Today the university remains dedicated to the ideals of its founders as expressed in the Ordinance of 1787, which is etched in stone on the campus gate: “Religion, Morality and Knowledge being necessary to good government and the happiness of mankind, schools, and the means of education shall forever be encouraged.”
From humble beginnings as a small frontier college, Ohio University has grown until, today, it is a comprehensive institution with a total enrollment of more than 32,300 students. The university offers associate’s, bachelor’s, master’s and doctoral degrees in a wide variety of fields. On the graduate level, in addition to the osteopathic medicine professional degree program, Ohio University offers master’s degrees in 195 majors encompassing 59 programs of study, and doctoral degrees can be earned in 58 majors in 31 programs of study. The all-campus graduate and professional school enrollment is about 4,050.
Ohio University has been cited for academic quality and value by such publications as U.S. News and World Report, America’s100 Best College Buys, Princeton Review’s Best Colleges, and Peterson’s Guide to Competitive Colleges. The John Templeton Foundation has also recognized Ohio University as one of the top character-building institutions in the country.
The university is designated a Research University (high research activity) under the 2005 Carnegie Foundation for the Advancement of Teaching Basic Classification. This is the same research classification as Auburn, Clemson, Loyola and Rutgers universities.
Ohio University is accredited by the North Central Association of Colleges and Secondary Schools and by the recognized professional accrediting associations identified with its major academic divisions.
Men and women holding the doctor of osteopathic medicine (D.O.) degree can be found in such medical disciplines as neurosurgery, psychiatry, endocrinology and anesthesiology. The majority of D.O.s, though, choose to practice family medicine and the related primary care disciplines of general pediatrics and general internal medicine.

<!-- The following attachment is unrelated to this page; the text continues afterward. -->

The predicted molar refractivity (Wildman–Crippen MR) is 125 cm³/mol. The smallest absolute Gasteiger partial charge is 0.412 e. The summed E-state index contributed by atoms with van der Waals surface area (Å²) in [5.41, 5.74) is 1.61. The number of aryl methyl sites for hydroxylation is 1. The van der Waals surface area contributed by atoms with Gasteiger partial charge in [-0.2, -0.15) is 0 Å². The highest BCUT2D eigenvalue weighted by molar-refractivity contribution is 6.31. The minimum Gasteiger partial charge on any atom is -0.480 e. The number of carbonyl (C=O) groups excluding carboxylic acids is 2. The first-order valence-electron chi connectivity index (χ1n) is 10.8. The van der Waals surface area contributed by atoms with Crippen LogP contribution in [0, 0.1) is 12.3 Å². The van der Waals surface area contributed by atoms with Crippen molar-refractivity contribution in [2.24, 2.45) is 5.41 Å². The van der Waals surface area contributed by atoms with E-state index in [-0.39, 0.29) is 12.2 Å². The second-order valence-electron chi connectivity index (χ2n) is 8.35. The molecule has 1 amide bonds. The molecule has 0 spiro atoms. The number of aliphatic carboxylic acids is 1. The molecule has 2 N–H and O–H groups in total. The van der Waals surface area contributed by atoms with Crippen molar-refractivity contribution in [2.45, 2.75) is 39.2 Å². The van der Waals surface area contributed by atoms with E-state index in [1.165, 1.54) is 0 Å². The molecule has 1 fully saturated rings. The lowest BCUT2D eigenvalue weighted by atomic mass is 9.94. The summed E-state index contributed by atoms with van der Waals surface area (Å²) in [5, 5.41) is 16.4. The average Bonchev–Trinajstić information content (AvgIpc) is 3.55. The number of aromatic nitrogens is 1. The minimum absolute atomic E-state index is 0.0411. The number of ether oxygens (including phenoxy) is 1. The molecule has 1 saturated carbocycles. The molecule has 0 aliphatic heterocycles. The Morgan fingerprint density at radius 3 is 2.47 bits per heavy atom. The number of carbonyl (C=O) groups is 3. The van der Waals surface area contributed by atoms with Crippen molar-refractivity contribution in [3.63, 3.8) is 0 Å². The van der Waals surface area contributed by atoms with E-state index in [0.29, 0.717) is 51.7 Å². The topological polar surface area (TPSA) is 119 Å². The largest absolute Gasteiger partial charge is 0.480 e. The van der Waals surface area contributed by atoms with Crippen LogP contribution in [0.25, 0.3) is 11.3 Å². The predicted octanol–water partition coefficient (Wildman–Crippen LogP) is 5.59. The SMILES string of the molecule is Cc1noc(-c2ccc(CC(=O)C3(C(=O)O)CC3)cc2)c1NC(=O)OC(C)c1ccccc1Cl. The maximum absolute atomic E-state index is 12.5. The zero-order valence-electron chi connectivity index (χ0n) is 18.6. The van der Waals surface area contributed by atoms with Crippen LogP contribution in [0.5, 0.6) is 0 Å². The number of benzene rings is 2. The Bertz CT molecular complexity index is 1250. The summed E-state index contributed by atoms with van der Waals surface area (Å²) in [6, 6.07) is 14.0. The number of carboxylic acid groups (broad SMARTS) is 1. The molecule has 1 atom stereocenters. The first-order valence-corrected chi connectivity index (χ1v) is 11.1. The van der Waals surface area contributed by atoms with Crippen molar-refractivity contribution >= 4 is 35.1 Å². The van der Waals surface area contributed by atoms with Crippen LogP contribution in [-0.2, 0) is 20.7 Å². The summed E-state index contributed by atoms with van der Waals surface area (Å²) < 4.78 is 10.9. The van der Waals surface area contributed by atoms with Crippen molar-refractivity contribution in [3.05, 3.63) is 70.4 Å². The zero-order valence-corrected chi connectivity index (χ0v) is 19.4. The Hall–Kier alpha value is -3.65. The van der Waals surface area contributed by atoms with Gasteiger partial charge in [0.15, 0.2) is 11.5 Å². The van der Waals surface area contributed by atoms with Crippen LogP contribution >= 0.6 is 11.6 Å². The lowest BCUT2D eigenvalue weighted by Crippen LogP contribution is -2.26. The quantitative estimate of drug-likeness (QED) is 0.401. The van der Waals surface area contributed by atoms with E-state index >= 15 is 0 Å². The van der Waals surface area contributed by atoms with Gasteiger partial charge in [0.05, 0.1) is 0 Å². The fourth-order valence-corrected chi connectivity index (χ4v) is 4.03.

The osteopathic profession was established in the late 19th century by Andrew Taylor Still. In 1874 Still laid the cornerstone of osteopathic medicine by describing the principles and philosophy on which the profession was to be based. This philosophy viewed the human body as a single organism in which each part interacts with and influences every other part. D.O.s, therefore, are taught to treat each patient as a whole person, rather than focusing just on the area that is causing the immediate medical problem.
In addition to other medical modalities, osteopathic physicians are trained to use osteopathic manipulative medicine. By manually examining the patient, osteopathic doctors can detect changes in the body’s joints, bones, muscles and nerves. By using direct or indirect pressure to move the muscles and bones, doctors often improve circulation and nerve response, helping the body heal itself.
The osteopathic approach leads to a personal, “people-oriented” style of practice that today’s medical students find very rewarding. It’s not surprising that with this focus, the majority of D.O.s become family doctors who provide the “grass roots” general health care so much in demand in the United States today.